And, like Mary, she said that she was ready to go wherever God might lead.

And I knew she was the one! (Aww.)

But where God led us from there has been anything but a straight line!

I mean, sheesh! We were at Point A and we wanted to get to Point B—and the shortest distance from Point A to Point B is a straight line, as we all know from high school geometry!

So why couldn’t we have simply gone from college straight into seminary?

But—as it turned out—for us to get from that conversation in the spring of 1991 in Davis, California, to my ordination in 2012—more than 20 years later!—in Comfort, Texas—1700 miles away!—was anything but the shortest distance!

Well, following God is like that. I know it. You know it. And the writer of Proverbs knows it: “The human mind plans the way, but the Lord directs the steps” (16:9).

Also, as we see in today’s Gospel, the Magi know it—from whom, if we pay attention, we might learn some lessons.


So then, these wise men from the east had done their homework: they don’t just happen to stumble upon Jesus’ birth; they aren’t just in the right place at the right time. They were prepared from lots of time spent in study.

They were students of history and their culture’s sacred writings.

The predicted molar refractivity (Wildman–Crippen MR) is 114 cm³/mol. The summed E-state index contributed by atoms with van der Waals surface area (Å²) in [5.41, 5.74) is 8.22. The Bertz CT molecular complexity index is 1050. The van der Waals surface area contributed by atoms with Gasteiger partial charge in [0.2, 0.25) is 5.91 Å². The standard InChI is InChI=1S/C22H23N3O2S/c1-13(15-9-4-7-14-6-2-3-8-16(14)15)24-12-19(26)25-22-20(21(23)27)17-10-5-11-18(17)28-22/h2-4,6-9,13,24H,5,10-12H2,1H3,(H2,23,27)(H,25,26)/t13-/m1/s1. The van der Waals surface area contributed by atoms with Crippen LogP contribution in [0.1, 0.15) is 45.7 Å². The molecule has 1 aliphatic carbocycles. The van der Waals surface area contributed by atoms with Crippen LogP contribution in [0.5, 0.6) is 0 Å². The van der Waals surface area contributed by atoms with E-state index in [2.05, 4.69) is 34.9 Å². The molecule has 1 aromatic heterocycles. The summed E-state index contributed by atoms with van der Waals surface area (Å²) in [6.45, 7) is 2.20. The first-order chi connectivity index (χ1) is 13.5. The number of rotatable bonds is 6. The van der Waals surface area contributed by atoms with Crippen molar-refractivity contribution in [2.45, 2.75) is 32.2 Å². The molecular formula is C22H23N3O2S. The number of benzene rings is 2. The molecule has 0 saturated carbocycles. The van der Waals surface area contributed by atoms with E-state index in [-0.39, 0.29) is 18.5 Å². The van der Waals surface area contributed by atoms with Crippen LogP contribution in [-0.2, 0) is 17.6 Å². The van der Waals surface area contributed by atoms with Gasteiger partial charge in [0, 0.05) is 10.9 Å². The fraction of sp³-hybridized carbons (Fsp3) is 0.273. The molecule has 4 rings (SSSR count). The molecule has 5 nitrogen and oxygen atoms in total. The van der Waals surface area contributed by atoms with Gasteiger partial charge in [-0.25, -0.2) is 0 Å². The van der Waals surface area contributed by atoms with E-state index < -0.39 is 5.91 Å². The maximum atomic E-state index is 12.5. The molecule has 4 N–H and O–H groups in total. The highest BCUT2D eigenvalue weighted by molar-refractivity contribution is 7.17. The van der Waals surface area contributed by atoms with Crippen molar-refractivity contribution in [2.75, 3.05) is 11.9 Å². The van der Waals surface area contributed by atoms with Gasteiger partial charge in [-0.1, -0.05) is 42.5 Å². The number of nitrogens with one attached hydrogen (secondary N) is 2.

Also, they paid attention to the world around them: creation—the stars in the heavens—and their contemporary culture.

They knew both the signs of the heavens and the signs of their times.

When they recognized signs pointing to an important event, then, they were willing and ready to act.

The Magi gathered their travel wares and gifts, loaded their camels, and set out on unknown adventure, in search of a newborn king.

Beyond that? They knew very little.

Can you imagine? Setting out across the desert with expensive gifts to honor a king whose birth and existence you know about only through generations-old stories passed on orally; and how the celestial bodies happen to be aligning at the moment?

What if their interpretation were wrong? What if they were to be robbed along the way? What if their supposed king were not actually a king? What if there were no king at all?

Yet they risk the dangers of the unknown out of their faithfulness to God.

Along these lines, don’t you find their interaction with Herod curious?

The Magi were in search of a king. But Herod, who had all the pomp and circumstance of a king—and the tyrannical temperament to go with it—was not the one they sought.

And then they had the boldness to ask him for directions! “Where can we find the child who has been born the king of the Jews?”